Basic Accounting Concepts and Business Structures
Generally Accepted Accounting Principles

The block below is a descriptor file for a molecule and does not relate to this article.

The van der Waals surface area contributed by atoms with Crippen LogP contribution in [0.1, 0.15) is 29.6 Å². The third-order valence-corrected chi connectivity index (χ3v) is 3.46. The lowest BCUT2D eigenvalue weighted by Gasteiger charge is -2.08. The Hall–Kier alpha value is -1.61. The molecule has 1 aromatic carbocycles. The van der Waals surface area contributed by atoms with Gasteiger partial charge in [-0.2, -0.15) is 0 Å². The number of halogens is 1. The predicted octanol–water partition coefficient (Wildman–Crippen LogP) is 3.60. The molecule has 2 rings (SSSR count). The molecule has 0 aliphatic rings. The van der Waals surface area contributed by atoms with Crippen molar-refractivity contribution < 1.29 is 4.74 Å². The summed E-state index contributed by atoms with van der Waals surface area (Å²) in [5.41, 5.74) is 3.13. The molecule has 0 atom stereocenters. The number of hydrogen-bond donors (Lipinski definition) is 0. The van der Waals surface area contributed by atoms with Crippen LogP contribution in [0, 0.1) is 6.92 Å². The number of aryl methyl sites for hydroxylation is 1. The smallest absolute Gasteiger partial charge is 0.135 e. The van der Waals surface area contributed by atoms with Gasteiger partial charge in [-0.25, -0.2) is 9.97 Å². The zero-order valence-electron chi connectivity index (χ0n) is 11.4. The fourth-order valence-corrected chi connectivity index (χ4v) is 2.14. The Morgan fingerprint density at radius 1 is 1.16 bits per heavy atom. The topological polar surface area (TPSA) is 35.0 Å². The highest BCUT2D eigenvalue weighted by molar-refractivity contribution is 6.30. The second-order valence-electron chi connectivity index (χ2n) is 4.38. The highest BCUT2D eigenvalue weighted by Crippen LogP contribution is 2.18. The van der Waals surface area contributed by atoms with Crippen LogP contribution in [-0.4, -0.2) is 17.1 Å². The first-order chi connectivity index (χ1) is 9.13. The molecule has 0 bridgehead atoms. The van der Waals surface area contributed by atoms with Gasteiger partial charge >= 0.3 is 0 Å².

The sources of accounting principles and the framework for selecting the principles to be used in the preparation of financial statements are prepared by the Financial Accounting Standards Board (FASB). The standard categorizes the major sources of GAAP as being FASB Standards, Interpretations and Staff Positions; APB Opinions; and AICPA Accounting Research Bulletins (Kiesco, Weygandt, & Warfield, Chap. 1, 2007). Chapter one describes this bottom portion of the hierarchy of GAAP as Category (A), being the most authoritative. When a specific accounting transaction occurs that these documents do not cover, companies go to the next level, which according to Kiesco, Weygandt, and Warfield’s (2007) illustration are Category B being FASB Technical Bulletins (which are no longer issued); AICPA Industry Audit and Accounting Guides; and AICPA Statements of Position. Although there is no single reference source for GAAP, there is a hierarchy established by the AICPA. At the foundation of that hierarchy are the principles established by the FASB and its predecessors, the APB and the AICPA Committee on Accounting Procedure. From that foundation, the hierarchy formulates a "pecking order" for all the rules and procedures that are incorporated in the preparation of financial statements and that have come to be known as GAAP. The GAAP hierarchy includes four successive categories (A-D), each of which establishes a different level of authority. If there is a conflict between accounting principles relevant to the circumstances from one or more sources in Categories A, B, C, or D, the treatment specified by the source in the higher category is then followed. In other words, Categories A through D of the hierarchy descend in authority...